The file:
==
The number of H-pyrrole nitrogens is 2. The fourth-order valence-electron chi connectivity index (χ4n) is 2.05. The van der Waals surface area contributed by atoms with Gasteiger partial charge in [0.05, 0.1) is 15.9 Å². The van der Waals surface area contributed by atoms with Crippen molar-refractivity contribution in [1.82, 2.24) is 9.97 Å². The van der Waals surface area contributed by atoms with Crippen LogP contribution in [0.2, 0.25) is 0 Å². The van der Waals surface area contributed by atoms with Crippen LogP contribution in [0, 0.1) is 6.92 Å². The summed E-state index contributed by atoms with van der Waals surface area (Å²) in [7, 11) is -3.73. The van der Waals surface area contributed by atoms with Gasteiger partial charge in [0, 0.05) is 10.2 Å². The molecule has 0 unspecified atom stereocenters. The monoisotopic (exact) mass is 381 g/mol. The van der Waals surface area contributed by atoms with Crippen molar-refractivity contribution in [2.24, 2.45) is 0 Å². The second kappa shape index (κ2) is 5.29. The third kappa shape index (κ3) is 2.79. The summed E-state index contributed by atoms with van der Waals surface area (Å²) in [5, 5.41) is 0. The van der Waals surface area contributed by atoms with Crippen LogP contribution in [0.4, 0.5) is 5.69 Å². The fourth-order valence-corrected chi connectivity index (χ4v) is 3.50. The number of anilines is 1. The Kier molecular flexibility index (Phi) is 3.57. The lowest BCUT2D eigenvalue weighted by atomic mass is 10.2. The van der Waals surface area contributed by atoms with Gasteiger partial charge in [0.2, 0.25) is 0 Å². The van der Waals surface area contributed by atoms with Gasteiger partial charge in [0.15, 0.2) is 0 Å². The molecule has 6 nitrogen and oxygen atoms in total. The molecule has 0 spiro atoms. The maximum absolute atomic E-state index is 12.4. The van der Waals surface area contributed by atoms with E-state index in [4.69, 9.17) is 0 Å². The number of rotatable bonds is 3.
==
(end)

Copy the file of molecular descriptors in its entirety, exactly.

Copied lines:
The number of H-pyrrole nitrogens is 2. The fourth-order valence-electron chi connectivity index (χ4n) is 2.05. The van der Waals surface area contributed by atoms with Gasteiger partial charge in [0.05, 0.1) is 15.9 Å². The van der Waals surface area contributed by atoms with Crippen molar-refractivity contribution in [1.82, 2.24) is 9.97 Å². The van der Waals surface area contributed by atoms with Crippen LogP contribution in [0.2, 0.25) is 0 Å². The van der Waals surface area contributed by atoms with Crippen LogP contribution in [0, 0.1) is 6.92 Å². The summed E-state index contributed by atoms with van der Waals surface area (Å²) in [7, 11) is -3.73. The van der Waals surface area contributed by atoms with Gasteiger partial charge in [0, 0.05) is 10.2 Å². The molecule has 0 unspecified atom stereocenters. The monoisotopic (exact) mass is 381 g/mol. The van der Waals surface area contributed by atoms with Crippen molar-refractivity contribution in [2.24, 2.45) is 0 Å². The second kappa shape index (κ2) is 5.29. The third kappa shape index (κ3) is 2.79. The summed E-state index contributed by atoms with van der Waals surface area (Å²) in [5, 5.41) is 0. The van der Waals surface area contributed by atoms with Crippen LogP contribution in [0.4, 0.5) is 5.69 Å². The fourth-order valence-corrected chi connectivity index (χ4v) is 3.50. The number of anilines is 1. The Kier molecular flexibility index (Phi) is 3.57. The lowest BCUT2D eigenvalue weighted by atomic mass is 10.2. The van der Waals surface area contributed by atoms with Gasteiger partial charge in [0.2, 0.25) is 0 Å². The van der Waals surface area contributed by atoms with Gasteiger partial charge in [0.15, 0.2) is 0 Å². The molecule has 6 nitrogen and oxygen atoms in total. The molecule has 0 spiro atoms. The maximum absolute atomic E-state index is 12.4. The van der Waals surface area contributed by atoms with E-state index in [4.69, 9.17) is 0 Å². The number of rotatable bonds is 3.